But what about Kofi Annan, I ask, don’t you care what he says about you? “Ha!” he erupts. “The Africa Progress Panel [report] was written by enemies of Dan Gertler. The panel – Kofi Annan – they just gave a signature without any serious investigation of the allegations of the NGOs.”
What about the IMF – are they just as clueless? “Every contract there was published,” he insists. “I have been to see the IMF. We have had three long days of meetings. Everything is clarified and there is no issue.” The IMF declined to comment, but there has been no renewal of the frozen loans so far, suggesting it begs to differ.
So, let’s talk in more detail about the criticisms from the NGOs. Where do they get their figures that claim things such as this: Mr Gertler was allowed to buy two state mining assets for $600m less than they were worth (claims he denies); that in some cases prices he paid are below valuations from analysts such as those at Deutsche Bank, Oriel Securities and Numis Securities; that he has served as a risk-free middleman in transactions such as one in which he earned a 500 per cent return in six months; that in the Mutanda project, he paid $120m for an identical-size stake to Glencore, which paid $340m plus $140m in assumed debt.
I don’t list them all, but Mr Yuma clearly has little time for such allegations. He says the NGOs such as Global Witness base all their cases on wrongheaded calculations. “They take the number of tonnes of reserves and multiply it by the market price. But that’s not the value of the mine! You have to invest in the plant, you have to process. The only value is net present value, and that’s it. That’s the big difference.”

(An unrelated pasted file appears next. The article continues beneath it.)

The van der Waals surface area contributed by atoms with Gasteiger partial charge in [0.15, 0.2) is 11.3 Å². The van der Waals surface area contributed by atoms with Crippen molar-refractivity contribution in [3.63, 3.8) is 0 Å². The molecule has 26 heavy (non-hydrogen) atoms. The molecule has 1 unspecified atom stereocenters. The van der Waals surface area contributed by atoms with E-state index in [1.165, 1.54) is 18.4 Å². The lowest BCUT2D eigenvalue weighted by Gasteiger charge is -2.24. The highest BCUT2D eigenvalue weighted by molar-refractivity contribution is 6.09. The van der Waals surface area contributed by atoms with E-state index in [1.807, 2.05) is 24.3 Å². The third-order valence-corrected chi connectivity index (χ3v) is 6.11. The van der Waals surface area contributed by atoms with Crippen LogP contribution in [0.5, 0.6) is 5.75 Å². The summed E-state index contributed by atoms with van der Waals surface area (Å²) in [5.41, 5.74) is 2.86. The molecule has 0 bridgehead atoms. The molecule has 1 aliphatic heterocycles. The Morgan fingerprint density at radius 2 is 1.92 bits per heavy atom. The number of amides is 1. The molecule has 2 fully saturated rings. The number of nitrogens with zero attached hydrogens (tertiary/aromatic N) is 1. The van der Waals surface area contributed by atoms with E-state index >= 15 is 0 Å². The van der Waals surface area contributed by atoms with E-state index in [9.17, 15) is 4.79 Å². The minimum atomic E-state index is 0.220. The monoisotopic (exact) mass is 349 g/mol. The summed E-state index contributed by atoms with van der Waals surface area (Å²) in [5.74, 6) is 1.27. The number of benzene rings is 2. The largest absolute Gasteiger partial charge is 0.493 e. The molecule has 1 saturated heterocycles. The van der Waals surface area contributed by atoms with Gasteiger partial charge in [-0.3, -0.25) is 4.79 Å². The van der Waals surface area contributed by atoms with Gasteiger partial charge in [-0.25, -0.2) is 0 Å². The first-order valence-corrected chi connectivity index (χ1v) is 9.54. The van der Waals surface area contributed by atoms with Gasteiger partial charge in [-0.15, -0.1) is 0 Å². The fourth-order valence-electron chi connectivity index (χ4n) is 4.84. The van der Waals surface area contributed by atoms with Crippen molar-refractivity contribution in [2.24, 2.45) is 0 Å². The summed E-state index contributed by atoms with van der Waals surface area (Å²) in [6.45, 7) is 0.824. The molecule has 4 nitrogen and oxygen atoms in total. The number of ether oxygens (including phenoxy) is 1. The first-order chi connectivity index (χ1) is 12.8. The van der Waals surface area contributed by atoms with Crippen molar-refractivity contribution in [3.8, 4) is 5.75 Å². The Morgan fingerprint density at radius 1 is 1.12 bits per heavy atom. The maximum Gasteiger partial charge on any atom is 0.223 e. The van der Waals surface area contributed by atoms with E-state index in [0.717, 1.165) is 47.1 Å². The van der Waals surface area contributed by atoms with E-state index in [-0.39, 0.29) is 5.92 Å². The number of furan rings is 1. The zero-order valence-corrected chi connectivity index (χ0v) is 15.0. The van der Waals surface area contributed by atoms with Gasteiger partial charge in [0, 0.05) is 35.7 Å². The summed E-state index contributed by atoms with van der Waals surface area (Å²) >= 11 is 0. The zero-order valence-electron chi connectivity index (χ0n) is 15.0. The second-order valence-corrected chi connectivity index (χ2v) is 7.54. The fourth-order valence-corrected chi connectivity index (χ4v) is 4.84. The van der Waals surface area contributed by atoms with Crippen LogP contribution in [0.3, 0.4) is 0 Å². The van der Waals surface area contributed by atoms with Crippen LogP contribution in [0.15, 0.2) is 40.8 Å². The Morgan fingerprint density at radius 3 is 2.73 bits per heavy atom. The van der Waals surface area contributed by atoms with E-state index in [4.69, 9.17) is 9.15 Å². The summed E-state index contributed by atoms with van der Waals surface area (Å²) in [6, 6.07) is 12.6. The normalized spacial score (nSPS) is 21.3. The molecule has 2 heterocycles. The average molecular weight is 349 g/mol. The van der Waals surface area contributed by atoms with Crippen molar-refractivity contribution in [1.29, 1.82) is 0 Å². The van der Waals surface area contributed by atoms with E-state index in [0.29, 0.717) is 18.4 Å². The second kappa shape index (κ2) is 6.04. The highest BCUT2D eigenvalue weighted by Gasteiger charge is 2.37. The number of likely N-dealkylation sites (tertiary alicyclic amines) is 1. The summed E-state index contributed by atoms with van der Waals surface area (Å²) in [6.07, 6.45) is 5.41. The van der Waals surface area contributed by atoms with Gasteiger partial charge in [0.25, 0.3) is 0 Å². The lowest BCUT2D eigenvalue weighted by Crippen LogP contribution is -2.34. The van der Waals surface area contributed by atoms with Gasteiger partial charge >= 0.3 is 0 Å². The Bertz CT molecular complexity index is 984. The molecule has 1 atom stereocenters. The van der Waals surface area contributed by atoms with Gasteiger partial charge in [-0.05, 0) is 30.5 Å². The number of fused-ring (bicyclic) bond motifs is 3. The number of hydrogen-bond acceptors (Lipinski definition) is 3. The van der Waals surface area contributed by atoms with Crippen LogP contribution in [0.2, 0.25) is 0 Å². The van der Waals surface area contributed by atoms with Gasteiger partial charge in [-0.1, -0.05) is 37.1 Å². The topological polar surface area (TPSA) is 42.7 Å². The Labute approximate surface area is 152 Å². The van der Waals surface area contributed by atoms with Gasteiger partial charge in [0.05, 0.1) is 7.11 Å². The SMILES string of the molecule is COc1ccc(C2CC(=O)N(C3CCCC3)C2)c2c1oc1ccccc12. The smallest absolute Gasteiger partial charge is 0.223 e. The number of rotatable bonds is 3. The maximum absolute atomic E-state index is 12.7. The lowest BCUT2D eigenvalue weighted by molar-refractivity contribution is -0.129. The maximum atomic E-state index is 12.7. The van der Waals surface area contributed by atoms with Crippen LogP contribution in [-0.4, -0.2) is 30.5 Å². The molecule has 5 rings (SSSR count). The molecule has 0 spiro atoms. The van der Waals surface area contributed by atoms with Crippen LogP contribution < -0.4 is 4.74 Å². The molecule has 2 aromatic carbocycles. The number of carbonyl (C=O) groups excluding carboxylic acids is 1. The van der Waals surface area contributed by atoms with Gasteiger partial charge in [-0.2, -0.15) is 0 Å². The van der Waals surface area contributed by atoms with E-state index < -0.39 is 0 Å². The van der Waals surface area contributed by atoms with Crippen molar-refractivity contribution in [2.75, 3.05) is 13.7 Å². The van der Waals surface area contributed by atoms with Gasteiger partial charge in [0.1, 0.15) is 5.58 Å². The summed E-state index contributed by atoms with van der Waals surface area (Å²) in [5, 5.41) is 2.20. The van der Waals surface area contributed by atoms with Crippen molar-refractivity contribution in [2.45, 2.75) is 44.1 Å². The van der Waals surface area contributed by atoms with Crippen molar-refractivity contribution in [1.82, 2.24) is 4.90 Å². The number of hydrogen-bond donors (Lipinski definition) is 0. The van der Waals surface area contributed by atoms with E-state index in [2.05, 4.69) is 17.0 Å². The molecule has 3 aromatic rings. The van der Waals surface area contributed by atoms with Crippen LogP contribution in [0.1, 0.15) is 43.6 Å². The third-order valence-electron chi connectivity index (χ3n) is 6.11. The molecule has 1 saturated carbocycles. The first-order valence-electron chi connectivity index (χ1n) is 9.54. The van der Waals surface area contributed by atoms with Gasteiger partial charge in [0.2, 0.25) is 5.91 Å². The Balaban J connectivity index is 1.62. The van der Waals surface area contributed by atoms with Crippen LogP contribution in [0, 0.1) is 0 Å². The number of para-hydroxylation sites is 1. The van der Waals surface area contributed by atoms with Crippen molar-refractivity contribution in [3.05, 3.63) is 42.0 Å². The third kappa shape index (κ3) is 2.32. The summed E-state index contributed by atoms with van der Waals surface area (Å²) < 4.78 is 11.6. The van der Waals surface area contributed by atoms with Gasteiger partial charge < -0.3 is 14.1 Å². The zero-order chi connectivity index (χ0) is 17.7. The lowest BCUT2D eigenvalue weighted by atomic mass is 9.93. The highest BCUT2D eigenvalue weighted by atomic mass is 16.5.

The trouble with this argument, says Daniel Balint-Kurti at Global Witness, is this: “We do use net present value. And we use external valuations from the likes of Deutsche Bank, or we use, where we have to, equivalent sale prices of similar deals that have taken place.”
Mr Yuma adds that Gécamines is always open to NGOs seeking clarification on its numbers. But according to Mr Balint-Kurti, painful hours waiting fruitlessly for meetings with officials behind the high, copper doors of Gécamines’ head office in Lubumbashi tell a different story. It is notoriously difficult to get access to meaningful financial accounts to assess how Congo’s mining wealth is moving around, he says.
Mr Yuma tells me proudly that all the numbers anybody could wish for are available on its website. I couldn’t find them. And as for the PWC-audited annual accounts he promised to publish by the end of last month – no sign of those either. The company was unable to supply them as this article went to print.
Mr Yuma came into mining from textiles and other, possibly less controversial, industries. He has arguably the toughest private-sector job in Africa, trying to make Gécamines lead operator of the country’s mines, undoing the previous deals which saw it enter joint ventures that left the DRC a minority shareholder, with too little of the wealth remaining in the country. It has been tough, and he has made progress.
But the plan requires massive investment from abroad. And, it seems to me, Mr Yuma’s restructuring work goes hand in hand with improving relations with Western politicians, the IMF and the NGOs who help shape the public debate.
Only when the country’s reputation has improved will he convince Western investors, your and my pension funds, to help finance its recovery.